When it comes to managing salary history compliance, a proactive approach to gathering information can be critical.
In local, county and state jurisdictions across the United States, salary history laws that restrict employers from asking about prior pay have been put in place to address pay discrimination and systemic pay inequities.
While asking salary history questions is currently lawful in many jurisdictions, this is quickly changing. At least seven states, Puerto Rico, and seven localities have enacted laws affecting private employers to that effect, with 24 bills in 18 states pending. These numbers are regularly fluctuating as the legislative sessions unfold.
“It’s a work in progress,” says Mollie Mantia, Senior Director of Compliance and Security, National Account Services at ADP, “but it’s getting serious.”
As the legal landscape surrounding salary history shifts, employers and hiring teams should track any changes and understand the issues that current salary history laws address. At the same time, organizations should adapt their salary negotiation practices to ensure compliance.
What Do Current Salary History Laws Address?
The purpose of salary history laws is to end the cycle of pay discrimination. Some laws explicitly prohibit employers from using pay history to set compensation while others ban pay history questions altogether. Some regulate when salary-related questions may be asked â€” in other words, it may not be OK to inquire about salary pre-offer, but salary questions may be asked post-offer.
“Many trending legislative bills are addressing equal pay and salary history within the same legislation,” says Mantia. “The two go hand in hand, so in some cases, lawmakers are tackling both issues at once.
Every state has its own nuanced salary history restrictions. Observers often liken the established regulations to snowflakes â€” no two are the same, which makes it even more important to stay informed. If your organization is acting on outdated information or there is a perceived lack of adherence to current regulations, the risk of noncompliance increases.
Where Can Employers Find Reliable Information?
Given the frequent changes to salary history laws, it would be wise to work with internal legal partners or outside employment counsel to monitor developments around salary history bans. To help clients manage this topic, Mantia’s team sends clients a salary history map that provides regularly updated information by state.
Organizations can also find updated information on the subject via their state legislatures’ websites â€” just be sure to read the legislation carefully. In some cases, crucial distinctions may exist between regulations that deal with the salary histories of internal applicants versus those of external applicants. This fact is demonstrated in a California law that requires employers to provide an applicant with a pay scale upon request. Other states are following suit and adding this requirement to their own regulations.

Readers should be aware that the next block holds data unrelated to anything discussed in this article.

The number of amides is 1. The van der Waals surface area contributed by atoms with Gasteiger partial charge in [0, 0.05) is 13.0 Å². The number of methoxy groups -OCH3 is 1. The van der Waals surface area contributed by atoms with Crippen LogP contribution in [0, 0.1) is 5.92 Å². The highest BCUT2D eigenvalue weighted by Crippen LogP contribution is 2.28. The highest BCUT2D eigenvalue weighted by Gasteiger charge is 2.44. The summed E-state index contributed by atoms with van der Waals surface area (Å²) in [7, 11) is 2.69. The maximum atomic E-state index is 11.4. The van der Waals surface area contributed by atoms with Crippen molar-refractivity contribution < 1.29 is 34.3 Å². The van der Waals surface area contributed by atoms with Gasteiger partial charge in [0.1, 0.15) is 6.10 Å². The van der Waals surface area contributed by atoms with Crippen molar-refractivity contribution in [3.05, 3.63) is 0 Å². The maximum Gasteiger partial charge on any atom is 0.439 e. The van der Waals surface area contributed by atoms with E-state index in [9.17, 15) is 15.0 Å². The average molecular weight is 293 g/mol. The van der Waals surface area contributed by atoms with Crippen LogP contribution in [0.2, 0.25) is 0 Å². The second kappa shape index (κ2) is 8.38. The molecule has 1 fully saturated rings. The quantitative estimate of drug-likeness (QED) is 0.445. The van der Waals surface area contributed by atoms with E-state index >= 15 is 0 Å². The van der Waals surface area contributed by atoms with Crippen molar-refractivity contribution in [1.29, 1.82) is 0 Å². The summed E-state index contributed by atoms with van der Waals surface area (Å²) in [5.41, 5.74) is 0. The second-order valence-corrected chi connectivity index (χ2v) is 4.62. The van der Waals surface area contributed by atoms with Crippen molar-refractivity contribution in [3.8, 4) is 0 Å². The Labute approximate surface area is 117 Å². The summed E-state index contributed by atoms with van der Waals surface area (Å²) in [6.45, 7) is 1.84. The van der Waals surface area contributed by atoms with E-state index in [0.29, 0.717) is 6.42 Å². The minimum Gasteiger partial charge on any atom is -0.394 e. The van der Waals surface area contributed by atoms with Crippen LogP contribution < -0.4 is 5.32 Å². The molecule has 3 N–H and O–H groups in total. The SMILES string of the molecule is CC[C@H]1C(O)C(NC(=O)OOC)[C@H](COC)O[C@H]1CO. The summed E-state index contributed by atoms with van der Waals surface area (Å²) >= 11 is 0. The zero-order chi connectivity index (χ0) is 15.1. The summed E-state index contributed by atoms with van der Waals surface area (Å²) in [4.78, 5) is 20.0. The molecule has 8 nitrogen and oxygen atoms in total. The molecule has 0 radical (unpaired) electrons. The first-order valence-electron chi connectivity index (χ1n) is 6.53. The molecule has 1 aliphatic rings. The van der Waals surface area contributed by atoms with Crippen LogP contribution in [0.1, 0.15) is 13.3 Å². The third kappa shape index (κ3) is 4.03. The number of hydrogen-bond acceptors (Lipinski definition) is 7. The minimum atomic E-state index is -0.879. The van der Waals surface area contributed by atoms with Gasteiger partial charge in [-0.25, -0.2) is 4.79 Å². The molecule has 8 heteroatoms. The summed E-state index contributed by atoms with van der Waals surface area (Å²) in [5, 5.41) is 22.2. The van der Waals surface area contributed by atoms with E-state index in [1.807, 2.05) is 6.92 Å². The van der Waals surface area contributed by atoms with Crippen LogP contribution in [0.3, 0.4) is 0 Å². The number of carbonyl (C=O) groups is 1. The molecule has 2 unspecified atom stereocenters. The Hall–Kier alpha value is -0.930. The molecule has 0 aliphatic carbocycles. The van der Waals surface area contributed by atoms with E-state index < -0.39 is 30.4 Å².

“Always read the legislation carefully and look for the definitions,” says Mantia. “What’s the definition of an employee? Of an applicant? Make sure you clearly understand all the details and specifics, including what your recruiters and hiring managers will do if an applicant voluntarily discloses their salary history.”
And salary history bans aren’t only about operating within the bounds of compliance and doing right by your employees. Your approach to equitable pay and salary negotiation can also make you stand out as a potential employer and help you hire top talent within your industry.
How Should Organizations Adapt Their Salary Negotiation Practices?
In addition to consulting with legal representatives, Mantia suggests that organizations review their hiring and salary negotiation practices to determine the appropriate use of salary history information. An important point to consider is how complicated it can be to follow different guidelines for every state or locality where your organization does business. Keeping track of specifics can be especially tough for recruiters seeking talent across several localities on any given day.
“Some companies say, ‘We don’t have the time to monitor this.’ And they decide to implement a company-wide policy not to ask about salary history â€” period,” says Mantia.
When faced with bans on discussing salary history at the point of job offer, a common practice among employers is to ask applicants how much they would like to make in the future. Other organizations have started providing pay ranges to applicants.
Both approaches help ensure that the employer and the applicant are on the same page about pay without requiring disclosure of the applicant’s salary history. Regardless of the chosen procedure, it’s essential that every party understands what’s allowed in salary negotiations.
When it comes to managing salary history compliance, a proactive approach to gathering information can be critical. HR leaders and their recruiting teams should educate themselves and work with internal and external experts to ensure that they are accounting for all current regulations and preparing for any upcoming changes.
Instead of waiting for salary history and pay equity legislation to arrive in your state or locality, review your organization’s hiring practices now.